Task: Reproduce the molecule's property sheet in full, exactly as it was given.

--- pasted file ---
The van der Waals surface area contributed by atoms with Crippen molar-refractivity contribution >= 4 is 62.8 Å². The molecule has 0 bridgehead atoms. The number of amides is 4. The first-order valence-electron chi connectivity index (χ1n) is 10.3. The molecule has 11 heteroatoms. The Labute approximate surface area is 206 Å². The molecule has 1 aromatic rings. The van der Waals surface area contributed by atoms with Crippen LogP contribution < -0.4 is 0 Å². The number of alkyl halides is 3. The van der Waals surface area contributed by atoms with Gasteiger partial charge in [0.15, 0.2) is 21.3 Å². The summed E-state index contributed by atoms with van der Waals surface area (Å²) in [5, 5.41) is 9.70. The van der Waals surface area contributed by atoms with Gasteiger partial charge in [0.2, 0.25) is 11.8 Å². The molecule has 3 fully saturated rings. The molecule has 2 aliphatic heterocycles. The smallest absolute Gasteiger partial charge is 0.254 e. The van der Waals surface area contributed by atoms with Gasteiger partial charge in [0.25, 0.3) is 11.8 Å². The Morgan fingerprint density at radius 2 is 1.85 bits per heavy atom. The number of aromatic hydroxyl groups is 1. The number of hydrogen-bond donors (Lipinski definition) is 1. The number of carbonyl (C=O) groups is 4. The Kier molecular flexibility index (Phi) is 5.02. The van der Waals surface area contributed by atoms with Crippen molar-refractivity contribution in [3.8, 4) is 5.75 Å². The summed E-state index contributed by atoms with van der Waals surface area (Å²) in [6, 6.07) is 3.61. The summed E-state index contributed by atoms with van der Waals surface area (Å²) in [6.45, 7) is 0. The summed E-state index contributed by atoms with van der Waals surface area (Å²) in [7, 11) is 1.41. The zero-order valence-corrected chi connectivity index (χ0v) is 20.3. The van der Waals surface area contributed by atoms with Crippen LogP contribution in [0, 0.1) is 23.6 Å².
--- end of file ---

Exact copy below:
The van der Waals surface area contributed by atoms with Crippen molar-refractivity contribution >= 4 is 62.8 Å². The molecule has 0 bridgehead atoms. The number of amides is 4. The first-order valence-electron chi connectivity index (χ1n) is 10.3. The molecule has 11 heteroatoms. The Labute approximate surface area is 206 Å². The molecule has 1 aromatic rings. The van der Waals surface area contributed by atoms with Crippen LogP contribution < -0.4 is 0 Å². The number of alkyl halides is 3. The van der Waals surface area contributed by atoms with Gasteiger partial charge in [0.15, 0.2) is 21.3 Å². The summed E-state index contributed by atoms with van der Waals surface area (Å²) in [5, 5.41) is 9.70. The van der Waals surface area contributed by atoms with Gasteiger partial charge in [0.2, 0.25) is 11.8 Å². The molecule has 3 fully saturated rings. The molecule has 2 aliphatic heterocycles. The smallest absolute Gasteiger partial charge is 0.254 e. The van der Waals surface area contributed by atoms with Gasteiger partial charge in [0.25, 0.3) is 11.8 Å². The Morgan fingerprint density at radius 2 is 1.85 bits per heavy atom. The number of aromatic hydroxyl groups is 1. The number of hydrogen-bond donors (Lipinski definition) is 1. The number of carbonyl (C=O) groups is 4. The Kier molecular flexibility index (Phi) is 5.02. The van der Waals surface area contributed by atoms with Crippen molar-refractivity contribution in [3.8, 4) is 5.75 Å². The summed E-state index contributed by atoms with van der Waals surface area (Å²) in [6, 6.07) is 3.61. The summed E-state index contributed by atoms with van der Waals surface area (Å²) in [6.45, 7) is 0. The summed E-state index contributed by atoms with van der Waals surface area (Å²) in [7, 11) is 1.41. The zero-order valence-corrected chi connectivity index (χ0v) is 20.3. The van der Waals surface area contributed by atoms with Crippen LogP contribution in [0, 0.1) is 23.6 Å².